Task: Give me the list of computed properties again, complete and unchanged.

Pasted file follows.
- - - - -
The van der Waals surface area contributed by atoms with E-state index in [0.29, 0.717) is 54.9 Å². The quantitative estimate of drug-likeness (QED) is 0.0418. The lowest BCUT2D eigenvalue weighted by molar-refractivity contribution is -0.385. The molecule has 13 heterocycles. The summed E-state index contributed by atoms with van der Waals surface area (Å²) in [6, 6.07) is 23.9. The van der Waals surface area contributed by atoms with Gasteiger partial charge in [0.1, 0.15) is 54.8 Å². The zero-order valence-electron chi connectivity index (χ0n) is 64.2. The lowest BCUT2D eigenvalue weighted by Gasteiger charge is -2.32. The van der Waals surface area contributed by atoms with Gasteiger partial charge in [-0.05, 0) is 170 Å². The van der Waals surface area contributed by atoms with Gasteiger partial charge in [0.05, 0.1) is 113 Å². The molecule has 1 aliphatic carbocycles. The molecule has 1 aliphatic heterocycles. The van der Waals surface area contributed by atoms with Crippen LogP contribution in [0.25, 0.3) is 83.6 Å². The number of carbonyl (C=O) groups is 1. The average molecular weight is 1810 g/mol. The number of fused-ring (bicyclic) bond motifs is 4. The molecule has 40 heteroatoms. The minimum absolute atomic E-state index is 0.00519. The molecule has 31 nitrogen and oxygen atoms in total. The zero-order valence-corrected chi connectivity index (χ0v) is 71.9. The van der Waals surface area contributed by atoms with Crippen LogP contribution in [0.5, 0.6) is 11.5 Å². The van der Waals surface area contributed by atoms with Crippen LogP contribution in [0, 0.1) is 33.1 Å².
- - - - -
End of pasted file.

The van der Waals surface area contributed by atoms with E-state index in [0.29, 0.717) is 54.9 Å². The quantitative estimate of drug-likeness (QED) is 0.0418. The lowest BCUT2D eigenvalue weighted by molar-refractivity contribution is -0.385. The molecule has 13 heterocycles. The summed E-state index contributed by atoms with van der Waals surface area (Å²) in [6, 6.07) is 23.9. The van der Waals surface area contributed by atoms with Gasteiger partial charge in [0.1, 0.15) is 54.8 Å². The zero-order valence-electron chi connectivity index (χ0n) is 64.2. The lowest BCUT2D eigenvalue weighted by Gasteiger charge is -2.32. The van der Waals surface area contributed by atoms with Gasteiger partial charge in [-0.05, 0) is 170 Å². The van der Waals surface area contributed by atoms with Gasteiger partial charge in [0.05, 0.1) is 113 Å². The molecule has 1 aliphatic carbocycles. The molecule has 1 aliphatic heterocycles. The van der Waals surface area contributed by atoms with Crippen LogP contribution in [0.25, 0.3) is 83.6 Å². The number of carbonyl (C=O) groups is 1. The average molecular weight is 1810 g/mol. The number of fused-ring (bicyclic) bond motifs is 4. The molecule has 40 heteroatoms. The minimum absolute atomic E-state index is 0.00519. The molecule has 31 nitrogen and oxygen atoms in total. The zero-order valence-corrected chi connectivity index (χ0v) is 71.9. The van der Waals surface area contributed by atoms with Crippen LogP contribution in [0.5, 0.6) is 11.5 Å². The van der Waals surface area contributed by atoms with Crippen LogP contribution in [0, 0.1) is 33.1 Å².